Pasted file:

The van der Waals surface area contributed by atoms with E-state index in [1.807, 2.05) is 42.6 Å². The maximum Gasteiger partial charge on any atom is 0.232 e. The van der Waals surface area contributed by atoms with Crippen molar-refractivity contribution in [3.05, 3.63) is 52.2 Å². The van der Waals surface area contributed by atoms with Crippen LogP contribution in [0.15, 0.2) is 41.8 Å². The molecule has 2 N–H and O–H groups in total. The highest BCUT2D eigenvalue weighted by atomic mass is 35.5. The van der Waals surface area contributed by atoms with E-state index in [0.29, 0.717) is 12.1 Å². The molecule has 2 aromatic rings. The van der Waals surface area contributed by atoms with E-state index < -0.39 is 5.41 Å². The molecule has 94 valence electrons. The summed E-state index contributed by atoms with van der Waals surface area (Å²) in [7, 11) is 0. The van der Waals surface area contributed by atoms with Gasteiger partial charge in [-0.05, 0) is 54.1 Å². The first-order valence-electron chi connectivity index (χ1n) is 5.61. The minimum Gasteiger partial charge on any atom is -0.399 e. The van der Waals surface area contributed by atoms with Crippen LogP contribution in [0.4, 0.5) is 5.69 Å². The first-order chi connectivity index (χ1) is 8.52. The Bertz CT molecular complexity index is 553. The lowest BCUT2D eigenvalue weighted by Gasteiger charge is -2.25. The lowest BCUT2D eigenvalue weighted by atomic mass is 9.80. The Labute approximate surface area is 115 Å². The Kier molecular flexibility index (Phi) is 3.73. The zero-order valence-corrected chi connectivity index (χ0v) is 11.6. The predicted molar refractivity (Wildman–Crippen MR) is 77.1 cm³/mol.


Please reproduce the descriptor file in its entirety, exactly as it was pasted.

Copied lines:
The van der Waals surface area contributed by atoms with E-state index in [1.807, 2.05) is 42.6 Å². The maximum Gasteiger partial charge on any atom is 0.232 e. The van der Waals surface area contributed by atoms with Crippen molar-refractivity contribution in [3.05, 3.63) is 52.2 Å². The van der Waals surface area contributed by atoms with Crippen LogP contribution in [0.15, 0.2) is 41.8 Å². The molecule has 2 N–H and O–H groups in total. The highest BCUT2D eigenvalue weighted by atomic mass is 35.5. The van der Waals surface area contributed by atoms with E-state index in [0.29, 0.717) is 12.1 Å². The molecule has 2 aromatic rings. The van der Waals surface area contributed by atoms with E-state index < -0.39 is 5.41 Å². The molecule has 94 valence electrons. The summed E-state index contributed by atoms with van der Waals surface area (Å²) in [7, 11) is 0. The van der Waals surface area contributed by atoms with Gasteiger partial charge in [-0.05, 0) is 54.1 Å². The first-order valence-electron chi connectivity index (χ1n) is 5.61. The minimum Gasteiger partial charge on any atom is -0.399 e. The van der Waals surface area contributed by atoms with Crippen LogP contribution in [0.4, 0.5) is 5.69 Å². The first-order chi connectivity index (χ1) is 8.52. The Bertz CT molecular complexity index is 553. The lowest BCUT2D eigenvalue weighted by Gasteiger charge is -2.25. The lowest BCUT2D eigenvalue weighted by atomic mass is 9.80. The Labute approximate surface area is 115 Å². The Kier molecular flexibility index (Phi) is 3.73. The zero-order valence-corrected chi connectivity index (χ0v) is 11.6. The predicted molar refractivity (Wildman–Crippen MR) is 77.1 cm³/mol.